Amun does not camp on the beach
The journey of the Egyptian high official Wenamun was recorded at the beginning of the 21st dynasty. It marks the start of the Third Intermediate Period, a time when the empire was divided into two areas of power. Wenamun goes from Thebes on a special mission to Byblos in the Lebanon. He is sent by Herihor, who at that time rules over Upper Egypt. The large wooden barque in the temple of Amun-Ra at Karnak needs renewal with wood of silver firs.
Wenamun’s travelogue is known for its many misfortunes. On his departure Wenamun knows that he cannot be successful in his mission without the consent of the ruler over Lower Egypt. When he arrives in Tanis, the ruler in the Delta does not let him leave at once. After a delay of eight and a half month Wenamun finally sails out from the port of Tanis.
The journey along the Mediterranean coast does not go as planned either. When Wenamun moors his cargo ship for the first time at the coastal town of Dor, he was robbed by one of his crew members. Wenamun held the Prince of Dor responsible for this situation and forced him to track down the thief. The following eight lines in the papyrus are crucial for an understanding of the further course of the journey. Unfortunately these lines contain some lacunae. The translation of the text that follows this patchy part makes clear that Wenamun in the meantime has arrived at Byblos. Somewhat further the text will make clear that Wenamun is not very welcomed by the local ruler of Byblos. All Egyptologists agree however on one point. Wenamon has now also lost his ship and is staying with the cult statue of Amun in a tent on the beach of Byblos. However from the text we may conclude that Wenamun has just achieved an important success. In accordance with the common translation it is stated:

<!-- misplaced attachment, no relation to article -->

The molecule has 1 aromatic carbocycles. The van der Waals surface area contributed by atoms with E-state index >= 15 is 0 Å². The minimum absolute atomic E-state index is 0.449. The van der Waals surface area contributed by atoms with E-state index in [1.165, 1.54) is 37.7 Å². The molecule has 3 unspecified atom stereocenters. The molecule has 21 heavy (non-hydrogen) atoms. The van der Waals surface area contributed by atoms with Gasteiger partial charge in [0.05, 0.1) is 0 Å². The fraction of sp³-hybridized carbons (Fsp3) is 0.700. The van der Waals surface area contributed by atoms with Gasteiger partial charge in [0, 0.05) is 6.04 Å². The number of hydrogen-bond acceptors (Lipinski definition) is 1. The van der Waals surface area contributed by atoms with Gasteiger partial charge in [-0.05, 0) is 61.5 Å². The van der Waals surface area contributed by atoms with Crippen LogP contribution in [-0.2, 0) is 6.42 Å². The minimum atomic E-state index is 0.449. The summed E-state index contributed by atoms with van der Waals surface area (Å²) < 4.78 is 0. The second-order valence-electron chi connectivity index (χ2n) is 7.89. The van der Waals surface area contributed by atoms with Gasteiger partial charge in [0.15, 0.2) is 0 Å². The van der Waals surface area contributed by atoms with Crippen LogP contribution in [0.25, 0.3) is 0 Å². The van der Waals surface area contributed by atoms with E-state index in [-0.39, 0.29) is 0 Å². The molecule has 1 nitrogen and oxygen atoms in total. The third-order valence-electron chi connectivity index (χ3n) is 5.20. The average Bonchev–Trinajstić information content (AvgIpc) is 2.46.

I celebrated my success in my tent on the beach of the port of Byblos. I [….] of Amun-of-the-Way and I placed his property in it.
Egyptologist Huub Pragt has a completely different translation and interpretation for this text passage. In this lecture he will show that Wenamun’s journey was much less unfortunate than previously thought.